Adam Jones Leading NFL; Bengals’ Primary Returner?


Nov 2, 2014; Cincinnati, OH, USA; Cincinnati Bengals cornerback Adam Jones (24) runs the ball in the second half against the Jacksonville Jaguars at Paul Brown Stadium. Cincinnati defeated Jacksonville 33-23. Mandatory Credit: Mark Zerof-USA TODAY Sports

Bengals cornerback Adam Jones has been long regarded by many fans as the team’s best option as a returner.  But despite Jones’ talent for return work, the Bengals have stuck by Brandon Tate for several years.  This year began the same with Brandon Tate being responsible for much of the team’s returns.  But over the past four games, the Bengals have seemed to change course and have made Adam Jones the team’s primary returner.

Since the Panthers game in Week 6, Adam Jones has returned ten kicks and seven punts compared to Tate’s three kick returns and three punt returns.  Over this four game span, the Bengals emphasis on Jones in the return game has really paid off.  Jones had his 97-yard kickoff return against the Panthers, which set up a three-yard touchdown run by Jeremy Hill.  The touchdown helped the Bengals tie the game at 31-31 late in the fourth quarter; clearly a vital play for the Bengals who eventually tied the Panthers in overtime.  Jones also had a 31-yard punt return against the Jaguars at the beginning of the fourth quarter.  The return set up an A.J. Green touchdown catch just two plays later, and effectively put the game out of reach.

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All of Jones’ kick returns on the year have come within the past four games.  They have gone for a total of 328 yards, which has given Jones the NFL lead in kick return average (32.8 yards/return).  Jones’ seven punt returns (71 yards) have accounted for about half of his punt returns on the year.  He also leads the NFL in punt return average at 15.8 yards/return.  These two facts are likely the most substantial reasons for the team’s transition at the position lately.  Jones’ returns have clearly been impressive, but have also been timely, coming up big for this team at key moments when they needed a boost.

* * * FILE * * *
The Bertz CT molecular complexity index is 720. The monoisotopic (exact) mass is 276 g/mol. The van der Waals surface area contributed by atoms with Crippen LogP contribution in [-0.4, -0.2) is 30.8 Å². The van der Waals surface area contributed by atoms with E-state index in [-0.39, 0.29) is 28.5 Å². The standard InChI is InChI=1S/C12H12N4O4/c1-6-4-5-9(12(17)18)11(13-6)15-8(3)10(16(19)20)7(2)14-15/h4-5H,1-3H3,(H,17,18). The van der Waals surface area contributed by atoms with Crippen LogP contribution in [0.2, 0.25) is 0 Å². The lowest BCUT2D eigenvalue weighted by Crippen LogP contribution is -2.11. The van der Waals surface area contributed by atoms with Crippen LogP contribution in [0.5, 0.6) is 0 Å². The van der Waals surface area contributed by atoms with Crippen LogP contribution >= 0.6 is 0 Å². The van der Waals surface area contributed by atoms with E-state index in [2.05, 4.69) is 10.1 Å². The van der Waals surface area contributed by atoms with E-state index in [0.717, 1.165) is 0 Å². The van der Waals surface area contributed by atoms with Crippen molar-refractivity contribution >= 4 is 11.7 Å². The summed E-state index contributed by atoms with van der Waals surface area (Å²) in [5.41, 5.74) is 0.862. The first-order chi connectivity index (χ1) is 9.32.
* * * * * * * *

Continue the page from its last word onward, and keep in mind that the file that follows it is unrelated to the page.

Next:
Meanwhile, Brandon Tate’s return work has been mostly unimpressive.  Over the past four games, Tate has returned just three kicks and three punts for 69 and 15 total yards respectively.  He ranks nowhere near the top in punt return average and is 20th in the NFL in kick return average at 21.4 yards/return.

This transition from Tate to Jones was likely aided by A.J. Green’s toe injury.  Much like last year when the Bengals’ secondary suffered several injuries and Adam Jones was taken off return work to focus on defense, the same has happened this year with Brandon Tate.  It’s worked out great for the Bengals thus far.

“I don’t really see anybody’s role changing. We’re just going to be using both. They both have proven that they can do it.”

Despite the contention that they (the Bengals) will stick with their plan of using both returners, it’s been the best choice to largely move past the Brandon Tate safety net and to begin inspiring the return unit by utilizing the ever-dangerous Adam Jones; special teams coach Darrin Simmons supported

this notion of inspiration

earlier this year.  Adam Jones has proven he can come up with timely returns and really impact games with a single play.  The Bengals must continue to use Jones in this role.  With Leon Hall potentially missing the game this week with a concussion, Jones may be called into an increased defensive role like last year.  Hopefully it doesn’t deter the Bengals from utilizing Jones the way they have recently.